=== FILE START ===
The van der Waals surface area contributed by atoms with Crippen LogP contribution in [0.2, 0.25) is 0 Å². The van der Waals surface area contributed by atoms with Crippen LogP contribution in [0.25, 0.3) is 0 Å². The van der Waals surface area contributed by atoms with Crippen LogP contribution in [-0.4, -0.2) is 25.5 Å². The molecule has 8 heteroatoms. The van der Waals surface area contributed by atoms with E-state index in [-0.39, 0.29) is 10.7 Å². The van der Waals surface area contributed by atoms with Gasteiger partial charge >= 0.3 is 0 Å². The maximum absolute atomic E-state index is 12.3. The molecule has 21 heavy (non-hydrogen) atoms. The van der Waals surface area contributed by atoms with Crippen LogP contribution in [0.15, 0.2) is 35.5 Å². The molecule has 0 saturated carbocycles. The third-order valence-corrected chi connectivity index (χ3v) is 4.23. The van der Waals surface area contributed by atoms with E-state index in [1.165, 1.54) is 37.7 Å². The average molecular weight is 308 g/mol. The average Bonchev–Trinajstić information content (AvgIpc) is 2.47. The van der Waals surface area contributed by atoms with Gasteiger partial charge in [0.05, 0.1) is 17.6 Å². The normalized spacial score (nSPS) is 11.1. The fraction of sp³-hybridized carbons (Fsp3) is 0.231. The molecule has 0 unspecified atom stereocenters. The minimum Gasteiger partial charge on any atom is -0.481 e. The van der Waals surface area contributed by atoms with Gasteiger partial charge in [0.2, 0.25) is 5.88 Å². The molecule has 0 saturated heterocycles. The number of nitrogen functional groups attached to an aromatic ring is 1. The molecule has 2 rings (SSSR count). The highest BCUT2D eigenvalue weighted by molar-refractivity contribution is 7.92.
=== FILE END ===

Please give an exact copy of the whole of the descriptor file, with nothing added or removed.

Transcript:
The van der Waals surface area contributed by atoms with Crippen LogP contribution in [0.2, 0.25) is 0 Å². The van der Waals surface area contributed by atoms with Crippen LogP contribution in [0.25, 0.3) is 0 Å². The van der Waals surface area contributed by atoms with Crippen LogP contribution in [-0.4, -0.2) is 25.5 Å². The molecule has 8 heteroatoms. The van der Waals surface area contributed by atoms with E-state index in [-0.39, 0.29) is 10.7 Å². The van der Waals surface area contributed by atoms with Gasteiger partial charge >= 0.3 is 0 Å². The maximum absolute atomic E-state index is 12.3. The molecule has 21 heavy (non-hydrogen) atoms. The van der Waals surface area contributed by atoms with Crippen LogP contribution in [0.15, 0.2) is 35.5 Å². The molecule has 0 saturated carbocycles. The third-order valence-corrected chi connectivity index (χ3v) is 4.23. The van der Waals surface area contributed by atoms with E-state index in [1.165, 1.54) is 37.7 Å². The average molecular weight is 308 g/mol. The average Bonchev–Trinajstić information content (AvgIpc) is 2.47. The van der Waals surface area contributed by atoms with Gasteiger partial charge in [0.05, 0.1) is 17.6 Å². The normalized spacial score (nSPS) is 11.1. The fraction of sp³-hybridized carbons (Fsp3) is 0.231. The molecule has 0 unspecified atom stereocenters. The minimum Gasteiger partial charge on any atom is -0.481 e. The van der Waals surface area contributed by atoms with Gasteiger partial charge in [0.2, 0.25) is 5.88 Å². The molecule has 0 saturated heterocycles. The number of nitrogen functional groups attached to an aromatic ring is 1. The molecule has 2 rings (SSSR count). The highest BCUT2D eigenvalue weighted by molar-refractivity contribution is 7.92.